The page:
Governmentwide hiring freezes were tried under the Reagan and Carter administrations, but in 1982, the Government Accountability Office found they were not an effective means of controlling federal employment and that any savings would likely be offset by overtime and part-time worker costs.

Those concerns were repeated this week by a bipartisan group of Virginia lawmakers, who represent thousands of federal workers.

“I think it’s largely symbolic,” said Virginia Democratic Rep. Don Beyer, whose district is home to 77,000 federal workers. “If you’re a Trump supporter in rural America who thinks your taxpayer dollars are being wasted by too many civilian employees, you might be thrilled by it. But they’re missing the point that we haven’t seen this few federal workers in our lifetime.”

Beyer told Defense News that the hiring freeze hurts military retirees and military spouses who hope to enter the federal workforce. It also creates management headaches at the Pentagon, where civilian support staffs have been cut progressively since federal budget caps were enacted.

“As a manager, you’re always trying to do more with less,” Beyer said. “They’ve already determined who they need to hire in a critical space, and now you’ve frozen the ability to hire those people.”

According to Beyer, upward of 221,000 people were in the pipeline to be hired governmentwide, at least a third of them veterans. He said the freeze would “greatly hurt” the VA, which is looking to hire 2,000 people to deal with backlogged cases.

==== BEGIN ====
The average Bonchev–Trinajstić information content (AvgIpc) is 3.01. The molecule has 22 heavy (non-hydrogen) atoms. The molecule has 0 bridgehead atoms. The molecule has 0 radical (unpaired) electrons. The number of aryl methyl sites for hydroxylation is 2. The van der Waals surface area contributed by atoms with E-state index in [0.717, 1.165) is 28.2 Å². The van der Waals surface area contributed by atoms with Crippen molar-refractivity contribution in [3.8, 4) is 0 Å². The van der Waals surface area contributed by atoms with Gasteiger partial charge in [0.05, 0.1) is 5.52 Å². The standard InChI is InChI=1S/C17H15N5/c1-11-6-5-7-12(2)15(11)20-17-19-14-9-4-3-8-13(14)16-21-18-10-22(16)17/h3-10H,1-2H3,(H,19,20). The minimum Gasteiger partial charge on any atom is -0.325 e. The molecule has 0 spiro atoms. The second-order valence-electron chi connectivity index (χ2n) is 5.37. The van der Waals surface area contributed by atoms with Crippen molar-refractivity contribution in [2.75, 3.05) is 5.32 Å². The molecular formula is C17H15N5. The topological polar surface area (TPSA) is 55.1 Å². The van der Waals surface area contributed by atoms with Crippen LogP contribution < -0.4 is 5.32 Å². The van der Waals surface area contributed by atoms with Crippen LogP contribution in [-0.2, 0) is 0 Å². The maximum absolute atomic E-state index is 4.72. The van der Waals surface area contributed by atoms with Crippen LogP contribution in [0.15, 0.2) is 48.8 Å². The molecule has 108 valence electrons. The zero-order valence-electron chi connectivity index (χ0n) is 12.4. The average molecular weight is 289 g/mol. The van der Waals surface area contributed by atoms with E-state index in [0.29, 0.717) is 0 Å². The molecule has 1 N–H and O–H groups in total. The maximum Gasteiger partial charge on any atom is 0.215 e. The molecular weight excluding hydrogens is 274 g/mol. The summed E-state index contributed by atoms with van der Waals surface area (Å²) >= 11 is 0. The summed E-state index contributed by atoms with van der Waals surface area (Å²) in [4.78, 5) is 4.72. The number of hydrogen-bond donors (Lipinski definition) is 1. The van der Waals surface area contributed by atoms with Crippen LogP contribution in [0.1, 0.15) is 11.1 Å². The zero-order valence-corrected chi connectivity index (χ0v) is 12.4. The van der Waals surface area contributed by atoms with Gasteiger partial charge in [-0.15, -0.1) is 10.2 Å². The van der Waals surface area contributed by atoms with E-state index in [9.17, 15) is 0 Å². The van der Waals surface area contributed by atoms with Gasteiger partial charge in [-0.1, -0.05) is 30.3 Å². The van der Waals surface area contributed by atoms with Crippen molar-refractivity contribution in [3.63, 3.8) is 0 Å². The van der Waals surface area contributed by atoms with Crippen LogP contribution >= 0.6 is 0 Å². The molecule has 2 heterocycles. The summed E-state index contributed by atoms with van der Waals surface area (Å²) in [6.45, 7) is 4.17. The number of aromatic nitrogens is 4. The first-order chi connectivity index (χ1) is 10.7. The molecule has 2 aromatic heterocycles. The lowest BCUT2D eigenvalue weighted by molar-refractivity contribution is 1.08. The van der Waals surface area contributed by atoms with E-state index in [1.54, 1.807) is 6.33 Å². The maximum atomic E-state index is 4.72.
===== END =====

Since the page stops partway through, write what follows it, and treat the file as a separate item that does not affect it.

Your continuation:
Virginia Republican Rep. Barbara Comstock on Monday broke with Trump to oppose the governmentwide hiring freeze.

“The federal budget cannot be balanced on the backs of our federal workforce,” she said in a statement Monday. “I don’t support this type of across-the-board freeze and think it is better to look at priorities and areas where appropriate cuts can be made and where we can consolidate efforts or identify unnecessary costs that can be eliminated.”

Military Times reporter Leo Shane III contributed to this report.

 

 

Anthony Livingston

Legislative and Political Organizer, DoD

American Federation of Government Employees, AFL-CIO

80 F Street, NW | Washington, DC | 20001

Direct: 202-638-5249 | Mobile: 202-394-2683 | Fax: 202-639-6497

The White House

Office of the Press Secretary

For Immediate Release